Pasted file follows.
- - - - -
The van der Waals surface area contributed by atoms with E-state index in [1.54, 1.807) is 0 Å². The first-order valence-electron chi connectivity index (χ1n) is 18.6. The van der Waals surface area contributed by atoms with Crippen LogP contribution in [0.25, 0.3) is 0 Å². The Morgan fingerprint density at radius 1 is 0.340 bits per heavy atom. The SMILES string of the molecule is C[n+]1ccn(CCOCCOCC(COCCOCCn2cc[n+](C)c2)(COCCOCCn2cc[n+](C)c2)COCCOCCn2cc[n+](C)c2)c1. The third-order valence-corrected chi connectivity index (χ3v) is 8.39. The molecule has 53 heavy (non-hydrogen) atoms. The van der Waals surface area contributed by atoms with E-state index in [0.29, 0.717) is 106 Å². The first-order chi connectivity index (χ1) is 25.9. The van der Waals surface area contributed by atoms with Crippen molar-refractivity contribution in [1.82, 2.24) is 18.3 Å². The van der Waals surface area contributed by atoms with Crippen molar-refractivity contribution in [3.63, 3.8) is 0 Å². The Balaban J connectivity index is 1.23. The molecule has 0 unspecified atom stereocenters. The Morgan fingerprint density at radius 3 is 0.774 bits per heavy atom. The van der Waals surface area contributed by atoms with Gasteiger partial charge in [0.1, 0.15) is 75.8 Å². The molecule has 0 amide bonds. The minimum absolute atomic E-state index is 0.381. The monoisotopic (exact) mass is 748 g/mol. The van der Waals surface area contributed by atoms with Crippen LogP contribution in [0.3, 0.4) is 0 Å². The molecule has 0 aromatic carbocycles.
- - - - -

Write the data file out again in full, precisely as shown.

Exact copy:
The van der Waals surface area contributed by atoms with E-state index in [1.54, 1.807) is 0 Å². The first-order valence-electron chi connectivity index (χ1n) is 18.6. The van der Waals surface area contributed by atoms with Crippen LogP contribution in [0.25, 0.3) is 0 Å². The Morgan fingerprint density at radius 1 is 0.340 bits per heavy atom. The SMILES string of the molecule is C[n+]1ccn(CCOCCOCC(COCCOCCn2cc[n+](C)c2)(COCCOCCn2cc[n+](C)c2)COCCOCCn2cc[n+](C)c2)c1. The third-order valence-corrected chi connectivity index (χ3v) is 8.39. The molecule has 53 heavy (non-hydrogen) atoms. The van der Waals surface area contributed by atoms with E-state index in [0.29, 0.717) is 106 Å². The first-order chi connectivity index (χ1) is 25.9. The van der Waals surface area contributed by atoms with Crippen molar-refractivity contribution in [1.82, 2.24) is 18.3 Å². The van der Waals surface area contributed by atoms with Crippen molar-refractivity contribution in [3.63, 3.8) is 0 Å². The Balaban J connectivity index is 1.23. The molecule has 0 unspecified atom stereocenters. The Morgan fingerprint density at radius 3 is 0.774 bits per heavy atom. The van der Waals surface area contributed by atoms with Gasteiger partial charge in [0.1, 0.15) is 75.8 Å². The molecule has 0 amide bonds. The minimum absolute atomic E-state index is 0.381. The monoisotopic (exact) mass is 748 g/mol. The van der Waals surface area contributed by atoms with Crippen LogP contribution in [0.3, 0.4) is 0 Å². The molecule has 0 aromatic carbocycles.